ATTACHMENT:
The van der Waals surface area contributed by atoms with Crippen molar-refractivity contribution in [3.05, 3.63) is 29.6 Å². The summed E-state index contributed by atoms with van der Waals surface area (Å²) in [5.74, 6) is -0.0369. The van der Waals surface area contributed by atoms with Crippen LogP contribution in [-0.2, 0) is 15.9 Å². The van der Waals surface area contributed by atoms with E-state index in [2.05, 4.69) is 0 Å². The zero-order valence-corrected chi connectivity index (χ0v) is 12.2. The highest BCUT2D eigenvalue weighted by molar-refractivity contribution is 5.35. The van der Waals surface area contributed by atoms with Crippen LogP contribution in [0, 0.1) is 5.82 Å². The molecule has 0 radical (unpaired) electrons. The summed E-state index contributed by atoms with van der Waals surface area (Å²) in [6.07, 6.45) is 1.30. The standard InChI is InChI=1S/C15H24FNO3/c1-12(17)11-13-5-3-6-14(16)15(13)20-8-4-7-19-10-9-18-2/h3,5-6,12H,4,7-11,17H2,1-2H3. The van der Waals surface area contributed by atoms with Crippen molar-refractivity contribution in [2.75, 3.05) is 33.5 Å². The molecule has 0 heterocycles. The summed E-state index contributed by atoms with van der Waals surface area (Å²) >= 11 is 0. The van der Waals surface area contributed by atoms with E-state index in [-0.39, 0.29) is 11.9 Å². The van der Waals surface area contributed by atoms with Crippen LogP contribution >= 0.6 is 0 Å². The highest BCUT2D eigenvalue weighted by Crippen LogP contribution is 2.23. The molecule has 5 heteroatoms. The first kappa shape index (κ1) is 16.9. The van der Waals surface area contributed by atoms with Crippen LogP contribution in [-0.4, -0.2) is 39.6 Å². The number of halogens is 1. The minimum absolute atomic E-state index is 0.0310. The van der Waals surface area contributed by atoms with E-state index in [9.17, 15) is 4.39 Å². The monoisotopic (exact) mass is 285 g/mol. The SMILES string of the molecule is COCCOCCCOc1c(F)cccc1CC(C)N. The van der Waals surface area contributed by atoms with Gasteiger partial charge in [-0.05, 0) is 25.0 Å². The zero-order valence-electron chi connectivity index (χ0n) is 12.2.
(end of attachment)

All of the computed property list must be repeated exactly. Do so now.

The van der Waals surface area contributed by atoms with Crippen molar-refractivity contribution in [3.05, 3.63) is 29.6 Å². The summed E-state index contributed by atoms with van der Waals surface area (Å²) in [5.74, 6) is -0.0369. The van der Waals surface area contributed by atoms with Crippen LogP contribution in [-0.2, 0) is 15.9 Å². The van der Waals surface area contributed by atoms with E-state index in [2.05, 4.69) is 0 Å². The zero-order valence-corrected chi connectivity index (χ0v) is 12.2. The highest BCUT2D eigenvalue weighted by molar-refractivity contribution is 5.35. The van der Waals surface area contributed by atoms with Crippen LogP contribution in [0, 0.1) is 5.82 Å². The molecule has 0 radical (unpaired) electrons. The summed E-state index contributed by atoms with van der Waals surface area (Å²) in [6.07, 6.45) is 1.30. The standard InChI is InChI=1S/C15H24FNO3/c1-12(17)11-13-5-3-6-14(16)15(13)20-8-4-7-19-10-9-18-2/h3,5-6,12H,4,7-11,17H2,1-2H3. The van der Waals surface area contributed by atoms with Crippen molar-refractivity contribution in [2.75, 3.05) is 33.5 Å². The molecule has 0 heterocycles. The summed E-state index contributed by atoms with van der Waals surface area (Å²) >= 11 is 0. The van der Waals surface area contributed by atoms with E-state index in [-0.39, 0.29) is 11.9 Å². The van der Waals surface area contributed by atoms with Crippen LogP contribution >= 0.6 is 0 Å². The highest BCUT2D eigenvalue weighted by Crippen LogP contribution is 2.23. The molecule has 5 heteroatoms. The first kappa shape index (κ1) is 16.9. The van der Waals surface area contributed by atoms with Crippen LogP contribution in [-0.4, -0.2) is 39.6 Å². The number of halogens is 1. The minimum absolute atomic E-state index is 0.0310. The van der Waals surface area contributed by atoms with E-state index in [9.17, 15) is 4.39 Å². The monoisotopic (exact) mass is 285 g/mol. The SMILES string of the molecule is COCCOCCCOc1c(F)cccc1CC(C)N. The van der Waals surface area contributed by atoms with Gasteiger partial charge in [-0.05, 0) is 25.0 Å². The zero-order valence-electron chi connectivity index (χ0n) is 12.2.